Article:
One of the mysteries of the English language finally explained.
A flexible tube inserted through a narrow opening into a body cavity, particularly the bladder, for removing fluid.
- ‘One of the main sources of nosocomial bloodstream infections is intravascular catheters.’
- ‘This will involve placing a small rubber tube called a catheter in the abscess to drain out the fluid.’
- ‘Patients should also have a nasogastric tube and urinary catheter inserted.’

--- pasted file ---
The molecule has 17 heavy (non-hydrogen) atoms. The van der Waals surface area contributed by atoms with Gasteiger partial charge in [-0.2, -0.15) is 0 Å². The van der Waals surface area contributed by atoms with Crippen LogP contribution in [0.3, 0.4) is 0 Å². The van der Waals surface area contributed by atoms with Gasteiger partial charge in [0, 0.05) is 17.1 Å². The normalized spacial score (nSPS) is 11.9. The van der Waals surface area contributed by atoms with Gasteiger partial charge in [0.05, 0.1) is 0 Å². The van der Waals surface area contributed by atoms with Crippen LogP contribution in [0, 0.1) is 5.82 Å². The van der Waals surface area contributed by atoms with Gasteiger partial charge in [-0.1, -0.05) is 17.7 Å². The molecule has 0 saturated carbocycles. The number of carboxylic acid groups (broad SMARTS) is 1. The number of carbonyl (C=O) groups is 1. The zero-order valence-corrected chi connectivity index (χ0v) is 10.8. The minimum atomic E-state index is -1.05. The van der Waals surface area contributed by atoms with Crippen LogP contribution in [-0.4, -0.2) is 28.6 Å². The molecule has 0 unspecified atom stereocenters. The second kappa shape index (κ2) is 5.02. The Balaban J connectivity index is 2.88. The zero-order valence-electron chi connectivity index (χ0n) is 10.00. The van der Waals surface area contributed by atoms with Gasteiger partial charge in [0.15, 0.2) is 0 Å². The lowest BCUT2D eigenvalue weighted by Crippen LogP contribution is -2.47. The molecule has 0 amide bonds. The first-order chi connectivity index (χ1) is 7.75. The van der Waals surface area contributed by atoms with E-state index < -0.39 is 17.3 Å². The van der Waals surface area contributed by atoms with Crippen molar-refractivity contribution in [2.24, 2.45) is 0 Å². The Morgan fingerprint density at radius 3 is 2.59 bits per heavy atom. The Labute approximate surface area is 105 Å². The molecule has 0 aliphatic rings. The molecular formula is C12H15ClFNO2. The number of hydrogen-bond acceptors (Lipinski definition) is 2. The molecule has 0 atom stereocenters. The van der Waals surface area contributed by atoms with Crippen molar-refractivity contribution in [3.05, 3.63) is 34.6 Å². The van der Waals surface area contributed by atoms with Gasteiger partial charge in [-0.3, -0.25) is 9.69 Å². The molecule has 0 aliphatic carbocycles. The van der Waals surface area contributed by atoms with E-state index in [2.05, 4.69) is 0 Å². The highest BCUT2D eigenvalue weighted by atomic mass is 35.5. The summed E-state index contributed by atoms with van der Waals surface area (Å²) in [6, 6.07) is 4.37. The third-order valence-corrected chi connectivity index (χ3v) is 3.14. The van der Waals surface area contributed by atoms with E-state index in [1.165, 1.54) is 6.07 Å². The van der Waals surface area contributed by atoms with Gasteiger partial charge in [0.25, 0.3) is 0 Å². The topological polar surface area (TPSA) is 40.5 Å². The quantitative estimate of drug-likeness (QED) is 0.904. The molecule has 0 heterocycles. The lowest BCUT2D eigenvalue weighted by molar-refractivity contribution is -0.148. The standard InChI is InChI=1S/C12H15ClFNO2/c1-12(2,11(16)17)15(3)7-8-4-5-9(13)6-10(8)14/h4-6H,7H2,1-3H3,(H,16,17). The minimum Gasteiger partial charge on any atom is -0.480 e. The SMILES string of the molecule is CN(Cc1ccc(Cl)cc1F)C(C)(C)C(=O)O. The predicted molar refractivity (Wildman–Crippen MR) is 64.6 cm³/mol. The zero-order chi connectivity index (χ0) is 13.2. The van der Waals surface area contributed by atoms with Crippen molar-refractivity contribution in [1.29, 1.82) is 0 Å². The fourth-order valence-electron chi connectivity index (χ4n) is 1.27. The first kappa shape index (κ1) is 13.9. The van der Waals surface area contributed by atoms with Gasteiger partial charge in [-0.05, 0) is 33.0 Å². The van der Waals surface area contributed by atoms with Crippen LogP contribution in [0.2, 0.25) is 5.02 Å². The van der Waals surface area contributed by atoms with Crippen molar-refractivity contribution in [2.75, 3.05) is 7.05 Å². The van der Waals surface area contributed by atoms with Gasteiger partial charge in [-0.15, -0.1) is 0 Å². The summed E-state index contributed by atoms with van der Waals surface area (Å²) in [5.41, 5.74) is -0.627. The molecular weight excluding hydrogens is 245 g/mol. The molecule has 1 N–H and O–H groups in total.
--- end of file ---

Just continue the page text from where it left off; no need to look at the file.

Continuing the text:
- ‘This relieves the obstruction to the flow of urine by passing a urinary catheter to empty the bladder.’
- ‘It is often helpful to insert a urinary catheter, so that the diarrhoea can be accurately quantified by recording the stool weight.’
Early 17th century: from late Latin, from Greek kathetēr, from kathienai ‘send or let down’.
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